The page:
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  What's Up, Doc? That's The Dumbest Thing I Ever HeardBuy this film here.
Year: 1972
Director: Peter Bogdanovich
Stars: Barbra Streisand, Ryan O'Neal, Madeline Kahn, Kenneth Mars, Austin Pendleton, Michael Murphy, Phil Roth, Sorrell Booke, Stefan Gierasch, Mabel Albertson, Liam Dunn, John Hillerman, George Morfogen, Graham Jarvis, Randy Quaid, M. Emmet Walsh, Kevin O'Neal
Genre: Comedy, Romance
Rating:  7 (from 2 votes)
Review: This is the story of a plaid suitcase. Or two. Or three, maybe four. One contains some top secret government documents, and the current holder of that is being followed by a man carrying golf clubs, while another contains the prized rock collection of a musicologist, Dr Howard Bannister (Ryan O'Neal), who is in San Francisco with his fiancée Eunice (Madeline Kahn) to attend an event. That event sees him pitted against a rival (Kenneth Mars) for the grant being given out by the patron, Larrabee (Austin Pendleton), but soon Howard has bigger worries when he crosses paths with a mysterious young woman (Barbra Streisand) who takes a shine to him.

The films of Peter Bogdanovich perhaps epitomise the nostalgia that American pop culture had for the Golden age of Hollywood during the seventies, and after he had made The Last Picture Show, he went on to take over a new project, an adaptation of Herman Raucher's novel-with-a-twist, A Glimpse of Tiger. However, what he really wanted to do was an homage to classic screwball comedies, so the project was quickly refashioned into a tribute to the likes of Bringing Up Baby and The Lady Eve, often with some of the same jokes.

Producer and director Bogdanovich hired the Bonnie and Clyde writers Robert Benton and David Newman to adapt his story into a script, then Graduate writer Buck Henry was brought in to polish it, though he actually rewrote significant parts. The result was a film which never escaped the shadow of its influences, but then, it was happier to be compared to them, flatteringly of course. Not all the reviews were kind, accusing the director of offering a carbon copy of the laughs of the originals, but who listened to them? What's Up, Doc? was a big hit in its day and if you're not too slavish in your admiration of the likes of Howard Hawks and Preston Sturges, then you should find much to enjoy here.

In fact, although she reportedly didn't like the film very much, it undoubtedly contains Streisand's best performance, at least in a comedy setting. For nearly half the film we don't even know her name, and the reason she latches onto Howard is never really cleared up - she's the antecedent to all those magical females who improve the hero's life for countless comedies to come. Of course, she was based on an archetype established decades before, but here she proved such a thing could be successful in a modern setting. Winningly, Streisand never overplays her character, acting as if what she is doing is perfectly sensible, and it probably makes perfect sense to her.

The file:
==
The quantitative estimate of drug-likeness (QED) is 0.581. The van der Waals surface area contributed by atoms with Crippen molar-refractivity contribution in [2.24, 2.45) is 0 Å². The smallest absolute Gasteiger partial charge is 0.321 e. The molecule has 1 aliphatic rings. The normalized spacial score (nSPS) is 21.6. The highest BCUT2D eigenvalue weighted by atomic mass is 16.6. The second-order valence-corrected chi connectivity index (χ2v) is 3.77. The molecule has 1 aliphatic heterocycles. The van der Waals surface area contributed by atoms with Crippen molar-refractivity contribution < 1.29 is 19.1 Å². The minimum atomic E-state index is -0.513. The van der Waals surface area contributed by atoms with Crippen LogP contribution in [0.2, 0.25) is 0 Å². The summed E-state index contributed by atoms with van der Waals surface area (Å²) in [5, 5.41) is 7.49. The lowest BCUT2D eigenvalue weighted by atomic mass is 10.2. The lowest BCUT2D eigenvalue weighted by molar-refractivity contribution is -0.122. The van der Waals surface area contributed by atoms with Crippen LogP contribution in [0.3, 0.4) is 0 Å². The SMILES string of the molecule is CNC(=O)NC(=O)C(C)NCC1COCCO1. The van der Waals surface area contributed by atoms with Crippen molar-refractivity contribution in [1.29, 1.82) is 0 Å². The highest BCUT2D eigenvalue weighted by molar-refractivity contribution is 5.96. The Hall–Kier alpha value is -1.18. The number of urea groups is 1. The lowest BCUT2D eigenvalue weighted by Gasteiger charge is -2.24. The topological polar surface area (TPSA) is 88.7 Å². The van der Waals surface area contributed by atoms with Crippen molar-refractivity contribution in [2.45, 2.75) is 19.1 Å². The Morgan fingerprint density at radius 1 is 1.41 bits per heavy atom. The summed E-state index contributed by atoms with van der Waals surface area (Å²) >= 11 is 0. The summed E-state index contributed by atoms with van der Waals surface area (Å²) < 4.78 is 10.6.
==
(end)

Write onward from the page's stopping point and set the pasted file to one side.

Without such a force of mayhem, the film would have trouble getting off the starting blocks, and O'Neal is perhaps not quite as convincing as a musicologist, but Bogdanovich wisely lets the comedy happen to him more often than not, rather than have Howard be the instigator. Along the way, his new admirer's attraction to him has her posing as the prim Eunice at the dinner in the hotel, something he has to comply with without making him sound crazy - which he does anyway, as she makes everyone sound crazy eventually. Streisand gets to sing two songs, overselling Cole Porter at the start and presenting a surprisingly sweet version of "As Time Goes By" with O'Neal at the piano, but the real highlight is the breathless chase through San Francisco streets, ending up in the bay with some terrific stuntwork. Far funnier than its detractors would have you believe, you can see why many take What's Up, Doc? to their hearts. Music by Artie Butler.
Reviewer: Graeme Clark

 

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